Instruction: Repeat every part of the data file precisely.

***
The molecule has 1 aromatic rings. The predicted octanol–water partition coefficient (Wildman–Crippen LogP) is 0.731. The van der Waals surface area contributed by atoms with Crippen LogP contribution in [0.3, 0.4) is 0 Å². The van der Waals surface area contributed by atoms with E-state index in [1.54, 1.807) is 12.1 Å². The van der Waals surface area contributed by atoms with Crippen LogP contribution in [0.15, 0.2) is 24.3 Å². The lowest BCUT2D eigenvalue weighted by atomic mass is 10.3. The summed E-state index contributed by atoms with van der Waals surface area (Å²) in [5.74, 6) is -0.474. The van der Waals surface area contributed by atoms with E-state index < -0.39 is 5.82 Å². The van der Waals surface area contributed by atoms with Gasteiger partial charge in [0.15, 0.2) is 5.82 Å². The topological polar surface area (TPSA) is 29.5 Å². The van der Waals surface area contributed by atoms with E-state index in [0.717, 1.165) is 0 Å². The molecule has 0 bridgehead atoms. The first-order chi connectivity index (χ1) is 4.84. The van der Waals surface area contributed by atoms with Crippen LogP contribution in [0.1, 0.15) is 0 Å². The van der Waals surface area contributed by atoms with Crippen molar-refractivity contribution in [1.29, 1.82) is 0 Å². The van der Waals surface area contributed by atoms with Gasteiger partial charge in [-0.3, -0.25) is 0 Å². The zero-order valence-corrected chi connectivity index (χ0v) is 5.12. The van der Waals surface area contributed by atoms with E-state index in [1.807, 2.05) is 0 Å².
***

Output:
The molecule has 1 aromatic rings. The predicted octanol–water partition coefficient (Wildman–Crippen LogP) is 0.731. The van der Waals surface area contributed by atoms with Crippen LogP contribution in [0.3, 0.4) is 0 Å². The van der Waals surface area contributed by atoms with E-state index in [1.54, 1.807) is 12.1 Å². The van der Waals surface area contributed by atoms with Crippen LogP contribution in [0.15, 0.2) is 24.3 Å². The lowest BCUT2D eigenvalue weighted by atomic mass is 10.3. The summed E-state index contributed by atoms with van der Waals surface area (Å²) in [5.74, 6) is -0.474. The van der Waals surface area contributed by atoms with E-state index < -0.39 is 5.82 Å². The van der Waals surface area contributed by atoms with Gasteiger partial charge in [0.15, 0.2) is 5.82 Å². The topological polar surface area (TPSA) is 29.5 Å². The van der Waals surface area contributed by atoms with E-state index in [0.717, 1.165) is 0 Å². The molecule has 0 bridgehead atoms. The first-order chi connectivity index (χ1) is 4.84. The van der Waals surface area contributed by atoms with Crippen LogP contribution in [0.1, 0.15) is 0 Å². The van der Waals surface area contributed by atoms with Crippen molar-refractivity contribution in [1.29, 1.82) is 0 Å². The van der Waals surface area contributed by atoms with Gasteiger partial charge in [-0.3, -0.25) is 0 Å². The zero-order valence-corrected chi connectivity index (χ0v) is 5.12. The van der Waals surface area contributed by atoms with E-state index in [1.807, 2.05) is 0 Å².